Practical Implications of Hypertension-Associated Hypalgesia
This discussion may seem esoteric, but there are some interesting practical implications. The first is the phenomenon of silent myocardial ischemia and silent infarcts. In general, patients who exhibit silent ischemia have a higher pain threshold, for example, to tooth pulp testing. In addition, silent ischemia may be more common in hypertensives than in normotensives, and in the Framingham study, unrecognized or silent myocardial infarcts were nearly twice as common in hypertensives as in normotensives.
Another possible implication is headache. Although both physicians and patients tend to equate headache with hypertension, we have previously discussed how doubtful this relationship is, and the official viewpoint of the International Headache Society is that mild-to-moderate hypertension does not cause headache. A recently published Norwegian population survey measured the blood pressure in more than 22,000 adults in 1984-1986 and gave them a headache questionnaire 11 years later. (This was not part of the first survey but in the subsequent analysis people who reported using analgesics at the time of the first survey were excluded.) The surprising finding was that those individuals who initially had a systolic pressure 150 mm Hg or higher had a 30% lower risk of reporting headaches than those with a systolic pressure below 140 mm Hg. The authors suggest that hypertension-associated hypalgesia might explain this otherwise paradoxical phenomenon.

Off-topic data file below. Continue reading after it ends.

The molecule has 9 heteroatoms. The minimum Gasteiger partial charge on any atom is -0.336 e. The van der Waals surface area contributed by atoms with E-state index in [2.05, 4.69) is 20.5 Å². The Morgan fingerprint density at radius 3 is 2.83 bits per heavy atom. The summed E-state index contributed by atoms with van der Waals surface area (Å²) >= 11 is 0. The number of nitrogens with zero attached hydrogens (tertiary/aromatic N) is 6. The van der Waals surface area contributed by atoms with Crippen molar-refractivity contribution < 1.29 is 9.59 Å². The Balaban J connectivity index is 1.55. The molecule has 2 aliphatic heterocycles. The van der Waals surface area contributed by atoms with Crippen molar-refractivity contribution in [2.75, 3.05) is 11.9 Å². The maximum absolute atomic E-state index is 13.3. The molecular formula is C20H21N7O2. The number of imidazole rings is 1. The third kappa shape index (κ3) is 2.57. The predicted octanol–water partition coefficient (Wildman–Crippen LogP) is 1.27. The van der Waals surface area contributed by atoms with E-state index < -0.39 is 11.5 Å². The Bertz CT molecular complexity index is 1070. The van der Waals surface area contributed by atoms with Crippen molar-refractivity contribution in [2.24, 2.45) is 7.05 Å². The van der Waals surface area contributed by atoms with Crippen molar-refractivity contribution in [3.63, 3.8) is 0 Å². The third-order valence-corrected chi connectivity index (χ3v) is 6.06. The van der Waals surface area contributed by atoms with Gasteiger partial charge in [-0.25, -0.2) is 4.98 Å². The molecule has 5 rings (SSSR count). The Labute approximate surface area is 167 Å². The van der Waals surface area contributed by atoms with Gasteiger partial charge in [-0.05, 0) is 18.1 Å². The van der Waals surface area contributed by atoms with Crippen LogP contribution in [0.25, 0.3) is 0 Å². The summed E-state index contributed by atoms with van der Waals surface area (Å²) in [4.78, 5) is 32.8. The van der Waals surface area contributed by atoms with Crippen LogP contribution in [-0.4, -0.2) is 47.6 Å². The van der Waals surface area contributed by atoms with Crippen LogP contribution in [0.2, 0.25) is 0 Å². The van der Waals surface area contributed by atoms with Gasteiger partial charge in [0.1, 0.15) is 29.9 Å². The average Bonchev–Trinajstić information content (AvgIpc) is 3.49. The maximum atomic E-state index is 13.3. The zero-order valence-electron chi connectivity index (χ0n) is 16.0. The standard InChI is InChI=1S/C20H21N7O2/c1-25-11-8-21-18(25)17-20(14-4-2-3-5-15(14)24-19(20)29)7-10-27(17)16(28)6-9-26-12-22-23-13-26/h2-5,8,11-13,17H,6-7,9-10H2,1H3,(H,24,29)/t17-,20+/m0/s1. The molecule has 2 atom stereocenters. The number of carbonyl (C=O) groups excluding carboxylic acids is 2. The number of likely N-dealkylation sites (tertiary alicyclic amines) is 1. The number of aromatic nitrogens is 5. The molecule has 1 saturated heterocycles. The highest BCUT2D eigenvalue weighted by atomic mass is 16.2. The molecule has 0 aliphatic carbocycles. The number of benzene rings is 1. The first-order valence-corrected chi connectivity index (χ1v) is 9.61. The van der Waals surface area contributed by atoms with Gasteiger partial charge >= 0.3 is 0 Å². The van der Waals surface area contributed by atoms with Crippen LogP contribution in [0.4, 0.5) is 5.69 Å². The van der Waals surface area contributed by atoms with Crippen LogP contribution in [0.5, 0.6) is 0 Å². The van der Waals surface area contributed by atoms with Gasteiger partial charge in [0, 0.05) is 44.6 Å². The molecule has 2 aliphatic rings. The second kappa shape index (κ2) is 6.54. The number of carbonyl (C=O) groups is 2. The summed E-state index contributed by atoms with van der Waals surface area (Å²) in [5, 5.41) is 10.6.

© 2003 Le Jacq Communications, Inc.
Cite this: Pain and Blood Pressure - Medscape - Sep 01, 2003.